- May struggle with sequencing – times tables, alphabet, days of the week/month etc
Struggles to spell corresponding letters to sound – may mix letters up – for cat writes cta
Pupil may be given extra support which should remediate any difficulties – if interventions do not appear to be making a difference however and the difficulty appears more persistent and significant then an assessment may be wise. (Wave 1 to Wave 2)
From Primary KS2
- Similar difficulties to above but although knows letter/sound correspondence may still struggle to blend – laboriously sounds out letters without putting the chunks of words together
- May be able to read simple words such as cat, dog but struggle with initial blends such as sh and ch or later sl, str
- May appear to read more complex words they have learned through stories and subjects by sight, yet easier words are still a struggle e.g. not decoding to read
- Reading still at sounding out stage and hasn’t reached fluency (by approx year 4/5 in age appropriate books)
- Spellings – over phonetic, bizarre, missing vowel sounds, correct letters but in wrong order, lack of syllables
- Enjoys listening to stories but appears disinterested in reading themselves
- The gap is beginning to widen between him and his typically developing peers in literacy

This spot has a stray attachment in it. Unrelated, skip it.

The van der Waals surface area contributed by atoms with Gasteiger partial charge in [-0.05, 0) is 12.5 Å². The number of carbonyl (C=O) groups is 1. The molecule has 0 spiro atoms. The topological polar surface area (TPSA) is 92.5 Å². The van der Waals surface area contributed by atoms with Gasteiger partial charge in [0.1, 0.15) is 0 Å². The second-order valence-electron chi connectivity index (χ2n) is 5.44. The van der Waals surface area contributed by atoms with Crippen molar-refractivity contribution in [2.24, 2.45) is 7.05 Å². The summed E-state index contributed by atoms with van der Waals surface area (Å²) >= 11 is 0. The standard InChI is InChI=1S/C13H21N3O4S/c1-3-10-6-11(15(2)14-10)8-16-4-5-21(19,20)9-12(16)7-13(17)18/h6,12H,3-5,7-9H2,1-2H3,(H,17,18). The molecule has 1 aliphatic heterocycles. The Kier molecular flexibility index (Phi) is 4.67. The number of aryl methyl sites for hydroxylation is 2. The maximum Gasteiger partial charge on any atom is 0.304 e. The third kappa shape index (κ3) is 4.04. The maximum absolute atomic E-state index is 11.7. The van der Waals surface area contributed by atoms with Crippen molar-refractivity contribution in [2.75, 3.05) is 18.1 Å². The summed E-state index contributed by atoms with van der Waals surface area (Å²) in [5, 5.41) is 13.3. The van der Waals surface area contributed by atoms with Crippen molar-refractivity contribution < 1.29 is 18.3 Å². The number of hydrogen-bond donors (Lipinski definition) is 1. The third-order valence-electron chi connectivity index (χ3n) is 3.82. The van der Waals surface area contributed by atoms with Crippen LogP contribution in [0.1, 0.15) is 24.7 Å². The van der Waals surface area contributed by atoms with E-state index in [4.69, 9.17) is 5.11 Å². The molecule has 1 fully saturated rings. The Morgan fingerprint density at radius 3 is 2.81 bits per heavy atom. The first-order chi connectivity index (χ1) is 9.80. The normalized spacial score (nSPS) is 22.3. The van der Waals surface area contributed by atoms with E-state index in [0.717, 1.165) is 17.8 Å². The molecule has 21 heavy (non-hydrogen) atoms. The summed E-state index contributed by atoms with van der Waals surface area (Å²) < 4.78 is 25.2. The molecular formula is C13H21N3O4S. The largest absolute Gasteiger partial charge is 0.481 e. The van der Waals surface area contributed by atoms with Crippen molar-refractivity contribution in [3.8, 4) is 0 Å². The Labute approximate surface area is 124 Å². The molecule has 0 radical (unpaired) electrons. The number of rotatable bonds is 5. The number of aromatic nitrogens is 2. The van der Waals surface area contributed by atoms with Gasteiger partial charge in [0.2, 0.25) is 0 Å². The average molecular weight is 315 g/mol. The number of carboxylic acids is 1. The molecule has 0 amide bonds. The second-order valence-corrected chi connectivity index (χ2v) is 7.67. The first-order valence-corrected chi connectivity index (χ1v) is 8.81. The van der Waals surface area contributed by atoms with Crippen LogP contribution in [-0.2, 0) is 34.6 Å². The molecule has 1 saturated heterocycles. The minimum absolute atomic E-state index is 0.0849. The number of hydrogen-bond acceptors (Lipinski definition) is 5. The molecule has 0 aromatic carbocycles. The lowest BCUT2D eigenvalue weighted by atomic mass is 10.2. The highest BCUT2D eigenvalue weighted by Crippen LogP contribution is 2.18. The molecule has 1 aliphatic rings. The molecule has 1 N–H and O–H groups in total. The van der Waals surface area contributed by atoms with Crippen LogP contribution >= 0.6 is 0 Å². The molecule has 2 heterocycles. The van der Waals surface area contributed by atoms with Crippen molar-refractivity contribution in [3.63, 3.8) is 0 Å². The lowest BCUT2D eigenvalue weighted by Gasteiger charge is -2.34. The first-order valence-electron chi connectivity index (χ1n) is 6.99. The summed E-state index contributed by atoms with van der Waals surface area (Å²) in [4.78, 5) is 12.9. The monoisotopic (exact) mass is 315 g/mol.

- May have good language ability which appears better than spelling and reading skills
- May shine in subjects which do not require reading and writing
- Avoids work – needs toilet frequently, constantly sharpening pencils, offers to help a lot
Wave 1 interventions have not made a difference, Wave 2 interventions have been put in place – difficulty is still persistent – may require Wave 3 (specialist 1:1 support)
Secondary School – KS3/KS4
- Teachers express surprise at poor spelling and writing ability
- Resists reading out loud in class
- Spellings errors as above
- May appear disorganised – loses work, papers always scrunched up at bottom of bag
- Forgetful – leaves books in lockers, repeatedly asks same questions
- Easily distracted (attention and concentration)
- May misinterpret instruction
- Slow Processing
- Poor short term memory
- Class clown – poor behaviour so withdrawn (maybe frightened of exposing difficulties)
- May have become proficient in reading but writing still doesn’t appear commensurate with ability
- May be using Assistive Technology to remove barrier of reading and writing
- May appear disorganised – late with assignments – can become overwhelmed with work load
- Still needs extra time to process information
- Needs adjustments for poor short term memory
- May use assistive technology